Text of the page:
The Patriots have dealt superstar wide receiver Randy Moss to the Minnesota Vikings in exchange for a mere third-round pick, sending the fanbase into a wave of confusion. How could Robert Kraft and company deal such an important piece of New England's championship puzzle?
My answer for New England fans is simple—it's a young man's game.
The NFL has and always will be a young man's game. Randy Moss is 33 years old and in the final season of his contract. Moss was seeking a new deal but got no "love" from the organization. He even hinted that he would play elsewhere in 2011.
His play declined as a result, ending in a zero catch performance this past Monday night. He even hinted that he would play elsewhere in 2011. Therefore it makes perfect sense, long term, to acquire value for a guy who will be walking out the door in less than six months' time.
I know it may be hard for Pats' fans to swallow, but even New England teams have to rebuild. In the NFL, the best teams are built through the draft, not through free agency and trade, and the Patriots have not drafted well in recent years.
At this point players from the 2005-2008 draft classes should represent a solid nucleus of the team. In that span the New England Patriots have missed more often than not with their draft choices. James Sanders, Matt Wright, and Jerod Mayo are the only starters the Patriots have drafted in those four drafts (BenJarvus Green-Ellis was an undrafted free agent in '08). Those players are nothing to write home about. Meanwhile, the verdict is still out on the '09 and 10 draft classes.
The poor drafting exemplified above means one thing—the Patriots are rebuilding.
That's right Pats fans, your beloved team is not the dynasty it once was and it is subject to the same rebuilding process as every NFL team. Granted, the Patriots have the ability to rebuild on the fly because of Tom Brady, but this roster is in need of major reconstruction. The days of giving Bill Belichick the benefit of the doubt are long gone.
That being said, trading Randy Moss, who is in the last year of his contract, for a third round draft choice is a great move for a roster in need of reconstruction. Moss was clearly not giving it his all, and clearly upset at the lack of commitment the organization was showing him. So why not receive some compensation for him while you still can? It makes perfect sense.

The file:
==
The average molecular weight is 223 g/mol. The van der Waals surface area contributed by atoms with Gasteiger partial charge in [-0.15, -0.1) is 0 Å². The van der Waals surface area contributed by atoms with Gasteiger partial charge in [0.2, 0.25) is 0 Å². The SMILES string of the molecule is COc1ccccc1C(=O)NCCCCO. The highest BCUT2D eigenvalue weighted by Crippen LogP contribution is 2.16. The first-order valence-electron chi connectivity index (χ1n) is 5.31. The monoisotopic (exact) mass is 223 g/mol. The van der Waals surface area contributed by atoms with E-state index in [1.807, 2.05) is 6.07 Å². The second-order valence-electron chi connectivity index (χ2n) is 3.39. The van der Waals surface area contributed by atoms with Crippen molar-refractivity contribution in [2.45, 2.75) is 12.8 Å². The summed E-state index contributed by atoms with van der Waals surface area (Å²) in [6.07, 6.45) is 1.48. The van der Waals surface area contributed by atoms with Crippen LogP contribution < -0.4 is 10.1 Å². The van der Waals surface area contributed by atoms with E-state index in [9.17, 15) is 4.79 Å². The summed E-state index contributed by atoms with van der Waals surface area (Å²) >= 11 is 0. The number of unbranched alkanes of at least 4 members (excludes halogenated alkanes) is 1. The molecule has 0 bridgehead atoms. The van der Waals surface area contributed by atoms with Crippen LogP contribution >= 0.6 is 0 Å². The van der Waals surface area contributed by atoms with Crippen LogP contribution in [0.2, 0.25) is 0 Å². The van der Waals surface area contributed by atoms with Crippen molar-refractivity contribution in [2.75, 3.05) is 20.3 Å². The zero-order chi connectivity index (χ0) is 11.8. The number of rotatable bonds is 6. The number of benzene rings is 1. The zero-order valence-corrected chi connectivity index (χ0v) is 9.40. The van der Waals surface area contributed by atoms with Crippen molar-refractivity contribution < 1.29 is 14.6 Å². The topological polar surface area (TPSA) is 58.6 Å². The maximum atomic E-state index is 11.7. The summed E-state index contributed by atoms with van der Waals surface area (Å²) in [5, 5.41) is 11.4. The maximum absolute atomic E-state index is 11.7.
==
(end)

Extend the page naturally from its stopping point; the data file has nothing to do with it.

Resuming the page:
Of course the downside is the severe short-term loss. Randy Moss is still an elite wide receiver in the NFL when he wants to be. He commanded the attention of the other team's top corner and often a second defensive back, freeing up Wes Welker and company to roam free. The loss of Moss will be felt.
I have long felt Wes Welker is a product of the system he plays in, and benefited greatly from having Randy Moss on the outside. With Moss gone, Welker now faces the task of taking on No. 1 cornerbacks.
In addition, the tight ends and running backs will not see as much open field as they have in recent weeks with Moss in Minnesota. While Brandon Tate has been impressive, he is in no position to fill Randy Moss's shoes any time soon.
The Patriots are in serious danger of missing the playoffs in 2010. In addition to the offensive concerns, New England still has serious issues of the defensive side of the ball, despite the signs of life it showed on Monday night.
The last time the Patriots won consistently without the elite wide receiving group, they had a great defense to rely on. The 2010 defense provides no such thing. If they are not able to win shootouts, they will need to be able to slow opposing offenses down, and I am not sure they have the capability to do that.
Tom Brady's hair can only take this team so far.